Tuesday 24 October 2017

Colm Keys: Black card may be enduring FRC legacy as fixtures plan lacks bite

Colm Keys

Colm Keys

Eugene McGee joked that following the release of the second part of the Football Review Committee's findings -- focusing on competitions -- he was going to disappear forever and even write future columns under a pseudonym.

The work of the FRC has clearly weighed down heavily on him and he was glad to be liberated as he walked away from Croke Park.

In that sense there was more of a 'take it or leave it' attitude to the second part of their work. Nothing like the more passionate approach taken to the introduction of a black card to Gaelic football that began its journey on the same day 12 months earlier.

Having won the battle to convince hearts and minds that such a deterrent to cynicism was required for Gaelic football, the FRC may feel they have used up all their credits with Congress delegates, which may explain why their latest report was short on real radicalism.

Pour over the contents of the last 10 to 15 years of annual reports from the two directors general and you will have seen and heard much of it before, with the very notable exception of how to arrive at four groups of eight, a most novel way of reaching their target that protects everything in its current guise and one that might just strike the numerical balance required.

VISION

So they tiptoed gently through the morass of fixtures, competitions and the various layers that organise them.

They have a vision that the season will end in December every year, with All-Ireland club finals completed in the same calendar year, and that everything will take its cue from that.

But there are just too many dependencies to think that this will work easily, or even with a struggle.

Playing all provincial quarter-finals over two successive weekends is fine but will the Ulster Council, who like their 'one a week in May and June' agree to that?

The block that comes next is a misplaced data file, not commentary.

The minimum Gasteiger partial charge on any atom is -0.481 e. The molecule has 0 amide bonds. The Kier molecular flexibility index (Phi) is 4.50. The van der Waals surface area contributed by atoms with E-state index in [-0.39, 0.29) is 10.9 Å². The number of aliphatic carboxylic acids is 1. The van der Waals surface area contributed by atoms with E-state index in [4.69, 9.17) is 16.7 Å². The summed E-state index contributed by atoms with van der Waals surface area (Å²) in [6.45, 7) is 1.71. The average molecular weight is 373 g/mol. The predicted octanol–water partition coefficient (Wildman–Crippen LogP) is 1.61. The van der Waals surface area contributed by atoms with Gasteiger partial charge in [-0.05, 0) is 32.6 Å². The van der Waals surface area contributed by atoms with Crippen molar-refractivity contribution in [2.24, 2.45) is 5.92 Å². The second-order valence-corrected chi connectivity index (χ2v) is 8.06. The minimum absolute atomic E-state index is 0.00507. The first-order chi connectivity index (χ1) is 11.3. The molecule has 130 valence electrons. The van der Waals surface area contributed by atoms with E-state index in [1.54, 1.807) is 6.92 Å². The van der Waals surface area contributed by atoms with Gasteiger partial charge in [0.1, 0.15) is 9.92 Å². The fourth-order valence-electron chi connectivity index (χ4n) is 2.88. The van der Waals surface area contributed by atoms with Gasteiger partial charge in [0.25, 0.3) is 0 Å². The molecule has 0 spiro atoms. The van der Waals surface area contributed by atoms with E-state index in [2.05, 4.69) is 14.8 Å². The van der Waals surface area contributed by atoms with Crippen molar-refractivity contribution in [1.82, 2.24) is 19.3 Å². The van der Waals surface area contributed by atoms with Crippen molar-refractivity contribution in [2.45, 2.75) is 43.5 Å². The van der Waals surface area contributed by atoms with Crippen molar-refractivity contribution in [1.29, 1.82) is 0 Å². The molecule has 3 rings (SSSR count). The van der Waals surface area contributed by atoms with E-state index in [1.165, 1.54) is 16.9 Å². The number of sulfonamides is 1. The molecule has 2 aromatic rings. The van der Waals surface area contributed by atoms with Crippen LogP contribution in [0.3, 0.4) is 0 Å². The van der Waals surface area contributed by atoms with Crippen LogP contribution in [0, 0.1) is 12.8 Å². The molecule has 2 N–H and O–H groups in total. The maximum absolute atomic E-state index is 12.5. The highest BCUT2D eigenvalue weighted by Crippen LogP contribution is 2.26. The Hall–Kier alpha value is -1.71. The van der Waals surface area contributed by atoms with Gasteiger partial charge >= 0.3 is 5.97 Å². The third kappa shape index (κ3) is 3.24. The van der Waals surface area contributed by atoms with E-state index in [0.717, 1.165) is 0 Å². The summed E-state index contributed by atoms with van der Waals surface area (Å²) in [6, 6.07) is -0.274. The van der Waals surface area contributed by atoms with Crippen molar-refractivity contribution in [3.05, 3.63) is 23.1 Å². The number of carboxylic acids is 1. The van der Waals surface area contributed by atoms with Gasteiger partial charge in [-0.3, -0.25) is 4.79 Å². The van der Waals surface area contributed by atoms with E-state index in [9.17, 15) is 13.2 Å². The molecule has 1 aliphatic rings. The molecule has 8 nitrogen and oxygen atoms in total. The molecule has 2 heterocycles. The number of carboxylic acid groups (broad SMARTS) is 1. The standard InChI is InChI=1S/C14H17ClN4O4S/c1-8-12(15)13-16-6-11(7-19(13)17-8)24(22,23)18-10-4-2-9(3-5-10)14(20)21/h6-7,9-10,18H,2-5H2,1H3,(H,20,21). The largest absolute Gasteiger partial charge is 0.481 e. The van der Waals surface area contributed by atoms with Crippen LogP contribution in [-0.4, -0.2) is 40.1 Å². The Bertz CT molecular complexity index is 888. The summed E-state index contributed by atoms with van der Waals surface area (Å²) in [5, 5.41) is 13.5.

For the same reason that the All-Ireland finals conclude in September, rather than earlier, is the potential for leaving 'free' football weekends in peak season not compressing the shop-window to a wider public?

Can counties really aspire to being at semi-final stage by August with their club championships, especially counties with a strong dual focus?

And do clubs want their championships to be wrapped up that quickly anyway? By that reckoning the majority of club players will be 'done and dusted' in July which is not good for the promotion of the club game either.

Curiously, third-level competition once again remains largely untouched, just as it did with the player burnout task force report in 2007. Sigerson and Fitzgibbon Cup will still cross paths with U-21 and league competition in February.

Everything is incumbent on enforcement but again that requires an enormous amount of central input. Unless there are proper penalties or very, very good reasons as to why counties don't get games played in May, June and July, these guidelines will be broken much too easily, as they have been in the past.

The FRC insist their white paper is only a baseline and they won't be driving the process to harden its content into motions.

But the domino effect is such that if one segment doesn't succeed many of the others will falter. The black card may well be this group's enduring legacy.

Irish Independent

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